Can a compromised mobile phone be used to penetrate a desktop or server, such as when you plug the phone into the server or desktop for plug and play?

I don't know what protocol the transfer is there. Can a malicious program automatically transfer once the plug and play is going?

I'm new to this stuff, but I would be worried about them being able to monitor network traffic based on that scenario. I don't know if that is a founded worry though, which is why I'm asking here.

  • It probably depends on multiple details. Though the simple answer may just be a yes. After all, it is USB. The question may actually be about how difficult it would be. Are you talking Android, iPhone, or are you talking about your basic line of phone that might just have a folder for a music player, desktop backgrounds and (any) other file? Are you talking Windows XP, or Windows 7, or are you referring to Mac or Linux? Are you talking about your own phone, or some unknown phone, in which case the general purpose USB device vulnerabilities apply? Feb 6, 2012 at 22:56

10 Answers 10


@schroeder has nailed it. A malicious USB device can attack your computer in a number of ways: by pretending to be a CDROM reader containing a CD that has an autorun file on it; by pretending to be a USB keyboard. And there's always the possibility of an exploitable vulnerability in the software on your computer, an exploitable vulnerability in the USB driver code.

Related: I suggest that you take a look at juice jacking, which describes how hooking up your device to an untrustworthy USB thingy can compromise your device.

By combining these methods, it would be technologically feasible for a worm to spread from computer to mobile phone to computer, and so on. Fortunately, we haven't seen that arise much in practice, but it could.



When you plug into USB, you can do a lot. The link above is about using your phone as a USB keyboard, which means you can run commands, download and execute software, etc.


There are virusses that spread through USB, in essence on windows it were problems with an autorun "feature". On Linux it will get a bit harder because the phone might not be auto mounted. So it might be possible on some systems and less likely on other. Also there have been other attacks than just virusses.

The thing is, once you have physical access to a server (which you need to attach the phone), the fact is the security is quite low. You rely on physical security (security guards, locks,doors...)that people can not just access your equipment. If they have physical access there might be other scenarios that are more feasible/dangerous than hooking up a phone.


Using USB devices to spread malware has already been demonstrated as a very viable attack vector. See: http://www.theregister.co.uk/2011/06/27/mission_impossible_mouse_attack/ The article discusses how an ostensibly harmless mouse was used to infect a PC.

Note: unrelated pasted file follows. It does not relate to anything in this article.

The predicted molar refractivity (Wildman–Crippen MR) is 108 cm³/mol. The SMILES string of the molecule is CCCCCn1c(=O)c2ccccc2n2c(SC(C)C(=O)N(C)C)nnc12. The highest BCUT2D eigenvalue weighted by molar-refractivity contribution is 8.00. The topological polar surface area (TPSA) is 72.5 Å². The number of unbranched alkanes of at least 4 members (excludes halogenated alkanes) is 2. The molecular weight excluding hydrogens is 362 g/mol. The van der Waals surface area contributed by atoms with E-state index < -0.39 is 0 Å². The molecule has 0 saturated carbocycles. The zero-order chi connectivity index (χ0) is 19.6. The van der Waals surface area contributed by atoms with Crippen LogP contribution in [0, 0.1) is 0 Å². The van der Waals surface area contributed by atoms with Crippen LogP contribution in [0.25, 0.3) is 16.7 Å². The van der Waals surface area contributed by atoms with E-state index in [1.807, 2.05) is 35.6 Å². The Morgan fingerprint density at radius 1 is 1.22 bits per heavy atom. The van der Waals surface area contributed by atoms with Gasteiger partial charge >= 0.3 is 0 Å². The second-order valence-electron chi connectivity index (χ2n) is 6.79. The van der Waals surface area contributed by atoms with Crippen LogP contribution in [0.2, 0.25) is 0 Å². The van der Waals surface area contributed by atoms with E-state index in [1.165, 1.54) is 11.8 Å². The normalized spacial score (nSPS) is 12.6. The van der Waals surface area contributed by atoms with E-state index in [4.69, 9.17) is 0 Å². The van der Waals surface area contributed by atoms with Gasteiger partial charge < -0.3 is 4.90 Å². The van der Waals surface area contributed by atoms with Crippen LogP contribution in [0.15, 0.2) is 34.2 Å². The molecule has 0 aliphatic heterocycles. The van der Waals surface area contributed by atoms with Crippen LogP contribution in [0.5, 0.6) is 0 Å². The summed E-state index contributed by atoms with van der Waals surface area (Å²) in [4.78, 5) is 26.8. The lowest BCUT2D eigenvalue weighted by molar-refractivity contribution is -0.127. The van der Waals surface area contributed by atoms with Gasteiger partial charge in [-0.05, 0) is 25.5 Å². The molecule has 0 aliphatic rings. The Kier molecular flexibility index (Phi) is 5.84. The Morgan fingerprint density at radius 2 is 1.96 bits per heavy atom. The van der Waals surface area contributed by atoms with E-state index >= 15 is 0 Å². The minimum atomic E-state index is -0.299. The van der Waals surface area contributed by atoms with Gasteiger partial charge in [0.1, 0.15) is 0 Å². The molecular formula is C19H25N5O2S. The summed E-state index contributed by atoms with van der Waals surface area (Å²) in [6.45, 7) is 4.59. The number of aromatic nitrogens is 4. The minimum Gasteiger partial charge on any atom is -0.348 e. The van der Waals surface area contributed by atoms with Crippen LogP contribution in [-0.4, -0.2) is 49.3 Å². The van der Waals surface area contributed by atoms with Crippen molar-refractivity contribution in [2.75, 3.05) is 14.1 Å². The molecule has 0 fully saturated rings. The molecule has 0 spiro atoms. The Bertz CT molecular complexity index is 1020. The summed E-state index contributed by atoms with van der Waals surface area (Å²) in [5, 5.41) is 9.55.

I wanted to add that if you have a phone that has wifi and bluetooth, you don't need to plug into your desktop (if the network has a wifi component).


I don't believe anyone is thinking broad enough. Using features provided in many modern mobile devices, I believe an attacker if driven, could compromise a mobile host(smartphones/tablet), and use it to do a variety of things like pivot, rouge-AP, remote bluetooth/wifi spectrum analysis... You could probably do a lot of remote exploitation through the 3g connection, and micro SD cards can hold 2tb(theoretically) so, its really a matter of who, when, what, and where.

If you are an enterprise or any business that needs a more secure data policy then I suggest having a "check-in" for all devices before entering a specified structure or area.

Trust me when I say mobile devices are not being looked @ heavy enough in corporate security. The same with any wireless devices such as personal cameras with wireless eye-fi chips or any personal wireless router.

PAN/BAN networks are a real threat as they can get as close to the target as possible with the least amount of resistance. How do you think stuxnet was deployed? (a flash-drive)

Hope it helps ;-0


You're phone can definitely penetrate your thick client if there is any form of connection between them. Examples of this, but not limited to is:

  • Directly connecting the phone to the client, allowing it to spread as @schroeder pointed out
  • Take advantage of storing and executing files from Dropbox folder
  • Launch attacks against wireless or other devices that surround you

In these days where you have the same operating system on your phone, tablet and PC you can be sure that new types of malware will have no problem spreading and exploiting from device to device where it is not important if it is a phone or a PC.


At my school the Information Assurance department came up with this complete USB takeover with an Android phone.



There's a fun exploit developed at Georgia Tech: they can take the accelerometer data from a phone siting next to your computer keyboard and figure out what you're typing just from the vibrations passing thru the desk.



InfoSec Island Article

InfoSec Island produced an extremely detailed article detailing specific software which can be used to turn a rooted Android-based device into a Pen Testing / Hacking platform. They outline various areas including USB connectivity, Wi-Fi exploitations and Remote Access. The link is above.

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